Activator function—activator VP16 or VP64

Recommended for activation of transcription, including:

  • Increasing the expression level of endogenous gene isoforms

A GeneArt Precision TALEN effector can also be designed to function as a transcriptional activator that will increase transcription of a gene near the TAL effector’s DNA-binding site (see figure). To create this site-specific gene activator, a Precision TAL DNA-binding domain is fused to a herpes simplex VP16 activation domain or to VP64, a tetrameric repeat of the VP16 activation domain. When targeted appropriately, these GeneArt Precision TAL activators offer the advantage of expressing all the endogenous splice variants of the target gene in the naturally occurring ratios.

Targeted gene activation can be accomplished with a GeneArt Precision TAL protein fused to a VP16 transcription activator domain.

Repressor function—KRAB

Recommended for epigenetic repression of transcription, including:

  • Heritable knockdown of gene expression

GeneArt Precision TALs can be designed to act as repressors that will down-regulate a targeted gene. To create this site-specific gene repressor, a Precision TAL DNA-binding domain is fused to a Krüppel associated box (KRAB) domain, a potent repressor of transcription (see figure).

Targeted gene repression can be accomplished with a GeneArt Precision TAL protein fused to a Krüppel associated box (KRAB) transcription repressor domain.

Both gene activation and repression have been used to reveal the roles played by specific gene products in signaling pathways or in the expression of various other phenotypes.

Custom function—multicloning site (MCS) vector

Recommended for custom-designed steric repression, including:

  • Transient knockdown of gene expression 
  • Target any locus in the genome with the effector domain of your choice

You can specifically target a custom effector to any locus in the genome with a GeneArt Precision TALEN protein fused to the effector domain.

TALEN features

Resource Guide

Intended as an introduction to genome editing, the resource guide covers the technologies available today for gene editing, along with methods for design, delivery and detection of edited cells.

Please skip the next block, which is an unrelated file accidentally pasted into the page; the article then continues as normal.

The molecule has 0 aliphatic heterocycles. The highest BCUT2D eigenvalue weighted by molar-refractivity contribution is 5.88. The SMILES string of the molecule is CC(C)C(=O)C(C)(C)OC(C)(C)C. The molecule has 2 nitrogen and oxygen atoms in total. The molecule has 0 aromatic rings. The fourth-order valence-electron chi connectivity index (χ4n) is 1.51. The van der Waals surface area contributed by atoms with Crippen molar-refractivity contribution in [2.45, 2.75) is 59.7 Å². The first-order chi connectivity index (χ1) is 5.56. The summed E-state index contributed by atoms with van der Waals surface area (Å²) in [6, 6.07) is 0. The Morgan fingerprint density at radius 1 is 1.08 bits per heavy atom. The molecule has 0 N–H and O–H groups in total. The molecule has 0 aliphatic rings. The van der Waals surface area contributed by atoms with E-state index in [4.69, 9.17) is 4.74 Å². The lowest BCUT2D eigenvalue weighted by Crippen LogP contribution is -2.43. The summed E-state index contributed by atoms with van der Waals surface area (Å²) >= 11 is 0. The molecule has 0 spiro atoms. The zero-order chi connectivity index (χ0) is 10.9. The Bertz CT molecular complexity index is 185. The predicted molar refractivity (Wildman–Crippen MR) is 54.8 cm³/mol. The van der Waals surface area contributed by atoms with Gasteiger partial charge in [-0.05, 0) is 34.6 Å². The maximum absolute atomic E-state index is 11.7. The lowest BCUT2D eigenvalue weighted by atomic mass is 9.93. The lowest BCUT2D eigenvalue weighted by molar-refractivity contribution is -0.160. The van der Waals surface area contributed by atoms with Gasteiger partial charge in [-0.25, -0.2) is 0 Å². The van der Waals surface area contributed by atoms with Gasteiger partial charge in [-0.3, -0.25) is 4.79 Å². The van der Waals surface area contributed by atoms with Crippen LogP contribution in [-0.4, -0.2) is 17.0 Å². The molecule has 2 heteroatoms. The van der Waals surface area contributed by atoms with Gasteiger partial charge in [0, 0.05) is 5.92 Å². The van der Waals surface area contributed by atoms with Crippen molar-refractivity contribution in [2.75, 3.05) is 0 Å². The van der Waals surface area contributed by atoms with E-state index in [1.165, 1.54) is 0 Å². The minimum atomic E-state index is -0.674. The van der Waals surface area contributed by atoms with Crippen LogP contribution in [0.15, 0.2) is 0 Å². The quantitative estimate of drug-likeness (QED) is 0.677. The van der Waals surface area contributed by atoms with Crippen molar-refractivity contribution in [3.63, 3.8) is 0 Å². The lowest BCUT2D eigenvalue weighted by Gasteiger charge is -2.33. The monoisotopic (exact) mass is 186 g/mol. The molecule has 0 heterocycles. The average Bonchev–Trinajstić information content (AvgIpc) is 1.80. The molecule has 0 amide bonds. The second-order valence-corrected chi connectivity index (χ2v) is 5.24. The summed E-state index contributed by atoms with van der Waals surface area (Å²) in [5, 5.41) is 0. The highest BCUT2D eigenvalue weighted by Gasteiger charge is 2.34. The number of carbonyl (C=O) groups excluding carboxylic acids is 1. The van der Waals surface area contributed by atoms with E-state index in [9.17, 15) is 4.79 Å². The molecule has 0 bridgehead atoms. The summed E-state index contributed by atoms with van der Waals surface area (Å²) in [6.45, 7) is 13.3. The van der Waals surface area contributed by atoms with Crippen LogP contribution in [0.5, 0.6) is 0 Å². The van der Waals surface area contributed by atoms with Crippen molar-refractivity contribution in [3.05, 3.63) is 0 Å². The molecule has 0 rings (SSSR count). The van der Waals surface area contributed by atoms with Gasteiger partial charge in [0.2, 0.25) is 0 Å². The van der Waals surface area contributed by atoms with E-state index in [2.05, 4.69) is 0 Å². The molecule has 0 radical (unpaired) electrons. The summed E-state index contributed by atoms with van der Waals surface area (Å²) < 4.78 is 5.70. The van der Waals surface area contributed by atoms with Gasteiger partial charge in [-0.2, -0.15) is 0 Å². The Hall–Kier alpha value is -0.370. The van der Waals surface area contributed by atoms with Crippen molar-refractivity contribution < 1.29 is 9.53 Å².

Video tutorial

Genome editing with GeneArt Precision TALs

Learn more about GeneArt Precision TALs technology in this presentation by Dr. Jon Chesnut, Research Fellow and R&D lead at Thermo Fisher Scientific.

Application Note: Using Sanger sequencing to facilitate CRISPR- and TALEN-mediated genome editing workflows

Learn Sanger sequencing by capillary electrophoresis and Minor Variant Finder Software can be used in a genome editing workflow. We show the results of CRISPR-mediated editoing, but the principles applied here can also be used for ZFN- or TALEN-mediated editing workflows. The simplicity and cost-effectiveness of the workflow and uncomplicated data analysis make Sanger sequencing by capillary electrophoresis a valuable part of any genome editing workflow.

Application Note: Improve genome editing outcomes in biologically relevant cell models

With increasing expansion into research areas of more biological relevance, existing molecular and cellular techniques need to be improved. Invitrogen™ Lipofectamine™ 3000 Transfection Reagent, a new reagent developed to improve delivery and enable use of new technologies, can be used in more relevant systems enabling faster and more reliable outcomes.

Top 10 Tips & Tricks: TAL effector-mediated genome editing

TALEN-based genome editing offers numerous possibilities and our R&D scientist would like to share the tips and tricks they’ve learned along the way.

Blog: Straight From The Scientist—Jon Chesnut on CRISPR versus TALEN

CRISPR and TALEN tools and technologies are changing the way we do gene editing today and in the future, but what are the differences between these two? And when would you use one technology over the other? This article addresses these questions and more.

Genome Editing Resource Library

Access a targeted collection of scientific application notes, publications, videos, webinars, and scientific posters for genome editing.